by Nick Palmisciano We need to step up. All of us....
Stolen Valor Act is Dead…For Now
By Mad Medic
Today, the 28th of June 2012, the Stolen Valor Act was ruled unconstitutional by the Supreme Court of the United States (SCOTUS). Because of its supposed violation of free speech, Stolen Valor it is now left to be policed the folks that it really affects, veterans.
For years there have been mil-blogs that have repeatedly exposed these frauds for what they were…fake. Websites like This Ain’t Hell and POW Network have established themselves as professional outers. For you see, apparently it’s your freedom of speech to lie about your service, and use said un-service to gain notoriety, fame and even unearned VA benefits. I’m sure all the meritorious writing and photo-shopping won’t hurt a thing. But we as mil-bloggers will also exercise that same right to out your sorry asses, post proof that you are nothing more than a douche-nozzle, and then shove your nose in the pile of shit you just created; all because we are exercising that same 1st Amendment right.
Let’s face it, if it weren’t for guys like Don Shipley, Jonn Lilyea, or Mark Seavey we wouldn’t have a clue about some of these posers. A quick browsing of This Ain’t Hell will bring up a myriad of truly disgusting phonies. Some of these fuck-nuggets are so bad you have to wonder if they won’t someday win the Darwin Award for dying in a terminally stupid way. They post their fraud on their Facebook pages hoping to lure women in. They go around to various places and give speeches. They get dressed up to run charities, they do any number of things that are despicable and horrific in uniform all because they feel either entitled to it or they want to feed their own self- love.
Some are pretty silly, telling tales of being in Special Forces, and then when you call them on it, they claim “it’s classified.” Others are much more severe, taking very real tales of combat and altering details so that the story is unique, and then using it for political or economic gain. A member of IVAW was stumping for democratic candidates telling tales of the futility of the Iraq Campaign, only to find out that it was all false. Still, the guy got on 60 Minutes, and was featured in a lot of media outlets.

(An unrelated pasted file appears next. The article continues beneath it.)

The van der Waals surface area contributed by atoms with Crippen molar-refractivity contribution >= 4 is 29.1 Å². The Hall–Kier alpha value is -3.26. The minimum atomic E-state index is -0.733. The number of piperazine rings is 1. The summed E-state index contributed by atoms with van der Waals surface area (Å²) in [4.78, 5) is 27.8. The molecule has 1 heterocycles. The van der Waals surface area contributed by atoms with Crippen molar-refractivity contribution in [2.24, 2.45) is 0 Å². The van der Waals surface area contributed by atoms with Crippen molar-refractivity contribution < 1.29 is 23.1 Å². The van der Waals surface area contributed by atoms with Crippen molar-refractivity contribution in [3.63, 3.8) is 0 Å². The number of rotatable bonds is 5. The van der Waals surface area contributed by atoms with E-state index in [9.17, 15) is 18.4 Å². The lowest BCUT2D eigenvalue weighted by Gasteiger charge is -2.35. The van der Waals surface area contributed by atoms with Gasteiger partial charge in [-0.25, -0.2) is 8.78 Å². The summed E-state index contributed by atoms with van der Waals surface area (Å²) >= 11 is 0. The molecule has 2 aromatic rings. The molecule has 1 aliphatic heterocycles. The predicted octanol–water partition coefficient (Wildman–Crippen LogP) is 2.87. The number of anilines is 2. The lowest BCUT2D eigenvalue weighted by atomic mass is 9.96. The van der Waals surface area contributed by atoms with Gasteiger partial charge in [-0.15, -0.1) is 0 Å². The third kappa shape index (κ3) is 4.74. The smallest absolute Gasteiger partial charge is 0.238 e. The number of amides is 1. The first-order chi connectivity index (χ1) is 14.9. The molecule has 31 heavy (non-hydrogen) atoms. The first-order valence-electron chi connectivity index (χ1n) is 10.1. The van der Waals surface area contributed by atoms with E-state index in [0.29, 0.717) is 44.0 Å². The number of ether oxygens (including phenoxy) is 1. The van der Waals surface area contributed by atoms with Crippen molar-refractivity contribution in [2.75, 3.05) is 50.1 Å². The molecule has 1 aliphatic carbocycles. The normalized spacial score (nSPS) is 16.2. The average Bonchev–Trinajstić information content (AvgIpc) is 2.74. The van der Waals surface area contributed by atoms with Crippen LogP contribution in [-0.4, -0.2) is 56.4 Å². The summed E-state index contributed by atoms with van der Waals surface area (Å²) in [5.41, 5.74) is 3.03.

There have been other cases where the fraud is much more painfully evident, where someone claims to have been a POW in a bamboo cage, a la Deer Hunter (the most severe are remembered in the mil-bog community not by their real names but by the nick name issued with the outing), and bilks the VA out of hundreds of thousands of dollars only to find out later that the retard never set foot in country, and was dishonorably discharged. We have seen it again and again; people exaggerating their service, dates of service, hell even their branch of service, because apparently saying you served 6 years in the Navy or Air Force is not “hard core” enough.
There have even been active duty folks that have done this. One CSM claimed three awards that he didn’t earn, and he got the boot. At one point even the Chief of Naval Operations was under investigation for wearing unauthorized medals. He later committed suicide. It has even been suggested that John Kerry, who nearly became the President of the United States, entire litany of combat awards to include a Silver Star and three Purple Hearts may have been greatly exaggerated, and he may have falsified reports to make himself look more valorous than he actually was. It’s truly a plague.